West to fund decommissioning of nuclear stockpile from Soviet era
President Vladimir Putin emerged as the biggest winner at the G8 summit yesterday when the leading Western industrial powers agreed to spend $20 billion over the next 10 years on decommissioning weapons of mass destruction in the territories of the former Soviet Union.
After his success in getting Russia accepted as a full member of the "rich men's club" on Wednesday, Mr Putin was given promises of financial aid to help Moscow to deal with the 30,000 nuclear weapons and the stocks of enriched uranium and plutonium which it inherited when the Soviet Union broke apart in 1991.
The plan was strongly backed by the Bush administration, which is putting up half the money, but it was also supported by Europe and Japan as part of the G8's attempt to curb global terrorism.
G8 sources said that Western military commanders were worried that leaky security at Russian atomic sites made them vulnerable to attacks by al-Qaeda and other militant groups.
Mr Putin was reported to be delighted with the deal, which is seen by the Kremlin as recognition of Russia's economic recovery and its growing political importance.
Moscow's growing confidence was illustrated when Mr Putin's spokesman strongly condemned President Bush's call for Mr Yasser Arafat to be removed as President of the Palestinian Authority, saying that the G8 would have to "work with the leadership in place".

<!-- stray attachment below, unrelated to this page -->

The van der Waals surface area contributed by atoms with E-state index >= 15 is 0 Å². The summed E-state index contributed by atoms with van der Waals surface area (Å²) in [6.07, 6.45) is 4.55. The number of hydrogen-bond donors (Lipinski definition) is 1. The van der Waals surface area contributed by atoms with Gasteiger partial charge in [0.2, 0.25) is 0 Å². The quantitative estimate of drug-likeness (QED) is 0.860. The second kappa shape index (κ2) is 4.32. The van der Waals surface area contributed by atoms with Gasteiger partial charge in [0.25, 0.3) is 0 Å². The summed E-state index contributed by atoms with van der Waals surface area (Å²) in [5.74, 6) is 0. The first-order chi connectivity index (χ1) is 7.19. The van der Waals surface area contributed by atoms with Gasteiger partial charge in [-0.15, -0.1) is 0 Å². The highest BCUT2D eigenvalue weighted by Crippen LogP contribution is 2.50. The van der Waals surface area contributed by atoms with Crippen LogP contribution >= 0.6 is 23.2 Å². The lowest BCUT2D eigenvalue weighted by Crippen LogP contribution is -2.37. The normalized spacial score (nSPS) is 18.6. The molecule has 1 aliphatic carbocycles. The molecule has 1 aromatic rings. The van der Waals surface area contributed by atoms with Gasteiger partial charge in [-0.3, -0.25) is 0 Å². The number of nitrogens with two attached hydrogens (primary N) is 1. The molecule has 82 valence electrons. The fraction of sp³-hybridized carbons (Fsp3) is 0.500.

Announcing that Russia would host its summit for the first time in 2006, a statement issued by the G8 said: "The world is changing. Russia has demonstrated its potential to play a full and meaningful role in addressing the global problems that we face."
The Italian Prime Minister, Mr Silvio Berlusconi, commented: "The question of arsenals that could fall into the hands of evil-minded states interests all mankind."
Last year, a US task force said that the insecure Russian nuclear weapons, materials and scientific knowledge were "the most urgent unmet national security threat to the United States".
Experts have suggested that the G8 plan may focus on decommissioning some of the older Soviet-era nuclear power stations and on the building of a mixed-oxide plant which would convert weapons-grade plutonium into a fuel suitable for use in civilian nuclear reactors.
American officials said that the US had agreed to provide half of the $20 billion provided that its summit partners found the other half.
Negotiations dragged on throughout Wednesday night and yesterday morning, but sources said that there was no dispute about the size of the fund, only about technical aspects of spending the money and running the programme.